I am having issues that relate to my divorce that are not “legal” in nature, what should I do?
Divorce is essentially the death of a marriage. It is traumatic whether you wanted the divorce or not. It is normal to go through a grieving process. Many times, people experience depression, anxiety, or other psychological conditions upon the breakup of a marriage. If you feel this way, please seek help from a mental health professional immediately. This help can come from counselors, trusted clergy, psychologists or psychiatrists. There are often support groups, which are free of charge and sometimes even provide free childcare, such as DivorceCare. You can go to www.divorcecare.org to find a group near you and to learn details about what options they have for you in terms of cost, childcare, etc.
What if I am thinking about reconciliation but the case is now in the middle of litigation, is it too late?
Sometimes after a case is moving forward and time passes, emotional wounds can heal; folks can reconsider some of the issues that initially resulted in the separation and change their ways. You should always feel free to discuss these thoughts with your attorney. It is our policy to encourage efforts toward reconciliation and we will make any effort to help our clients get the resources and assistance they need if that is their desire, such as marital counseling or financial advising. There may be legal consequences to a reconciliation, but those are best addressed on a case-by-case basis directly with one of our attorneys.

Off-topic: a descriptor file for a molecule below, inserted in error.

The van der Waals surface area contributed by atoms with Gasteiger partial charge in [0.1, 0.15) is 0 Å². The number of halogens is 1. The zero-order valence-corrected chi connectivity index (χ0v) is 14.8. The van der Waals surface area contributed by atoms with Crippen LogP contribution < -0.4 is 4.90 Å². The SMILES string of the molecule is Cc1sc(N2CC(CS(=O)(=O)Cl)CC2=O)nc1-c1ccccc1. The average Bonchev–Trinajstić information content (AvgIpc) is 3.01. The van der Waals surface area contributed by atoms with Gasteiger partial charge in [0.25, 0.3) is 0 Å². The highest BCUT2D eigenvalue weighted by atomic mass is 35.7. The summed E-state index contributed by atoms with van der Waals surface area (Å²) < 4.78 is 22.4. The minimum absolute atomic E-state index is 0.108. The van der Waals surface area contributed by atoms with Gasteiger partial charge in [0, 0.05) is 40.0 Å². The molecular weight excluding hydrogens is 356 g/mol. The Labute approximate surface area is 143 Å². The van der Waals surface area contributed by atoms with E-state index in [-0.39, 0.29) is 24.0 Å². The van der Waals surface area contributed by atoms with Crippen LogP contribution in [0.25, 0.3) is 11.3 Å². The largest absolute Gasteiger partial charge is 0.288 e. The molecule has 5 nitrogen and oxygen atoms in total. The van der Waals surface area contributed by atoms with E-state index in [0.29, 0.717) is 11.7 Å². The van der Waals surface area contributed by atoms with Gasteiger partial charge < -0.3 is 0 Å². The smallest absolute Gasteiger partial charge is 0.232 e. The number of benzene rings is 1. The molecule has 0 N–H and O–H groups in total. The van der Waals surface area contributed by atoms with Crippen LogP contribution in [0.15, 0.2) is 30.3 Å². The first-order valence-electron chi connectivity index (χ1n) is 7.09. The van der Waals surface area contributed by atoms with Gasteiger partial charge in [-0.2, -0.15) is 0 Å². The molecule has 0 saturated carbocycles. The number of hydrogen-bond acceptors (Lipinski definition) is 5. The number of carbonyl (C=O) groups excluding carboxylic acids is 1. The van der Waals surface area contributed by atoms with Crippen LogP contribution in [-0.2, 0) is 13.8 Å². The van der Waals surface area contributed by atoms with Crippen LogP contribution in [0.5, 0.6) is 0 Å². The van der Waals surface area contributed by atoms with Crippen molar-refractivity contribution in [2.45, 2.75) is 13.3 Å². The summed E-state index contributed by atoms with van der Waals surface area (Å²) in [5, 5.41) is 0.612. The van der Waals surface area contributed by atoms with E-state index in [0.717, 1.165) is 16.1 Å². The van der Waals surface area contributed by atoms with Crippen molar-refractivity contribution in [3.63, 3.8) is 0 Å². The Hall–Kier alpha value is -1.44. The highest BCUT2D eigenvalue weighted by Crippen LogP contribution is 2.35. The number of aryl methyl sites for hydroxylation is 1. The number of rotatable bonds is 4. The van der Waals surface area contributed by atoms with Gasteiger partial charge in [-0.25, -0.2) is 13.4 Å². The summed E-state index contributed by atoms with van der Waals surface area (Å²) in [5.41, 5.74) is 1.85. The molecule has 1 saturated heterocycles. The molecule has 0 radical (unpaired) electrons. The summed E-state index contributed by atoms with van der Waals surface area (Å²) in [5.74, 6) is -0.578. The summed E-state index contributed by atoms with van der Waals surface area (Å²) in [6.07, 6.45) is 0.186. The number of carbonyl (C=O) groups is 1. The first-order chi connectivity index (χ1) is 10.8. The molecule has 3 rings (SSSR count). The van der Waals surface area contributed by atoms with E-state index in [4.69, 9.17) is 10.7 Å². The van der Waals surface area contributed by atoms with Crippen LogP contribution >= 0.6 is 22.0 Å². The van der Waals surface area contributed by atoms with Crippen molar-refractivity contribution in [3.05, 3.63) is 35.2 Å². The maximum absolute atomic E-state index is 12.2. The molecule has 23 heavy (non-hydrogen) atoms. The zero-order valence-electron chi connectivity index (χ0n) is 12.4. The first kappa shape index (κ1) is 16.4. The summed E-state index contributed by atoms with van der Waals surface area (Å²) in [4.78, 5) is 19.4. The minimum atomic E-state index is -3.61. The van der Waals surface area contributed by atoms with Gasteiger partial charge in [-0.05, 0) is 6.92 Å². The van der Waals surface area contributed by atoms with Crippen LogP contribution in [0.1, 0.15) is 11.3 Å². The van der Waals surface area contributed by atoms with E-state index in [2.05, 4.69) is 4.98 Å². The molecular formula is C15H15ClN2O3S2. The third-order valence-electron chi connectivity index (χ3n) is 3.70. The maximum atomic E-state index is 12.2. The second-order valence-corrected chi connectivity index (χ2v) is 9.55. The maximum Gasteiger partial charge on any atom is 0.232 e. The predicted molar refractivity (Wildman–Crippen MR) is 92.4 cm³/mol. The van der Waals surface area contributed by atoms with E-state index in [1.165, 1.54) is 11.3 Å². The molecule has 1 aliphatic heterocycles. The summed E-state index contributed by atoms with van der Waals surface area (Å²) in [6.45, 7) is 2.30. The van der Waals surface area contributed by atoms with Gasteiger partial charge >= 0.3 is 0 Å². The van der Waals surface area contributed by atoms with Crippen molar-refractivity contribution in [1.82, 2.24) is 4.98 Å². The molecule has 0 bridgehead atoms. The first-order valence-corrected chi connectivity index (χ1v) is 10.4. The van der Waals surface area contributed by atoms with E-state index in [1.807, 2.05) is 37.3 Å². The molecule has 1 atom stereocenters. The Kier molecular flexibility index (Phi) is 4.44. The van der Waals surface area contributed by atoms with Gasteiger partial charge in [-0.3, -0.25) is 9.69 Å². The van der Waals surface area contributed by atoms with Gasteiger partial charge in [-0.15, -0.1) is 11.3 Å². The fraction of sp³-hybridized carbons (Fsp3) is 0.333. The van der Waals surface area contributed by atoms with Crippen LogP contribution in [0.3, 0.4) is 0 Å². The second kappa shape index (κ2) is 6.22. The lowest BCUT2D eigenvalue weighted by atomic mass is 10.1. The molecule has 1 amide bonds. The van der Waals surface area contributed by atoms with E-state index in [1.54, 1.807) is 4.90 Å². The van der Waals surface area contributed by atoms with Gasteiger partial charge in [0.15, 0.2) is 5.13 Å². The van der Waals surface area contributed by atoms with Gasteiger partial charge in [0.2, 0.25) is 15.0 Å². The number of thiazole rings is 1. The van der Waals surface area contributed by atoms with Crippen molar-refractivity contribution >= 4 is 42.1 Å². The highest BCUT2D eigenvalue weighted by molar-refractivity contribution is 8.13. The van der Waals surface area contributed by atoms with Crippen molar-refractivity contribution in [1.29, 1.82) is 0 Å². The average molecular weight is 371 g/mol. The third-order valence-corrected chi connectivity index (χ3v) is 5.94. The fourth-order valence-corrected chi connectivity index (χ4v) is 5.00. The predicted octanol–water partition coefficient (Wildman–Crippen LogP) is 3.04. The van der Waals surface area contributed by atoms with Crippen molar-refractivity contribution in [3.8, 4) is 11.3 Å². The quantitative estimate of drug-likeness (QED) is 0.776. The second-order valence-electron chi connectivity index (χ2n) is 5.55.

Determining The Need For Temporary Alimony of PSS
The end of a marriage rarely means the end of financial obligations. When one spouse depends upon the other financially, alimony may be available. Essentially, alimony comes down to two basic questions:
- One, is there a need for alimony?
- Two, if a need exists, how much alimony is appropriate and how long should it last?
Common Considerations in determining the amount and duration of alimony:
- Adultery – adultery is an absolute bar to alimony and will, with the exception of certain limited circumstances, prevent an award of alimony in North Carolina;
- The income and earning capacity of each spouse;
- The standard of living of the spouses;
- The length of the marriage;
- The contribution of a spouse as a homemaker; and
- The financial effect of having custody of a minor child or children.
These factors are not exclusive and alimony can be quite complex. For a thorough review of your alimony claim or defense, please contact our office to set up a consultation.
Alimony is “income” that is to be reported on the dependent spouse’s tax return and is deductible by the supporting spouse on his or her income tax return.
Alimony is determined after consideration of economic factors that are outlined in the statutes. Those economic factors include length of the marriage, the ages and health of the parties, the income and income earning abilities of the spouses, the standard of living established during the marriage and other economic factors that bear on the parties’ needs and ability to pay. Your attorney will need to discuss with you the facts of your case in order to determine which economic factors apply in your case.
While evidence of marital misconduct does not often play a large role in PSS claims, it may be very relevant to alimony. The statutes provide that a supporting spouse must pay alimony if he or she committed adultery during the marriage and prior to the date of separation. Likewise, if a spouse is considered “dependent” and is otherwise entitled to alimony, his or her claim is barred if he or she committed adultery during the marriage and prior to the date of separation. The issues of marital misconduct may be decided by a jury or a judge, but a judge determines the amount and duration of the alimony award.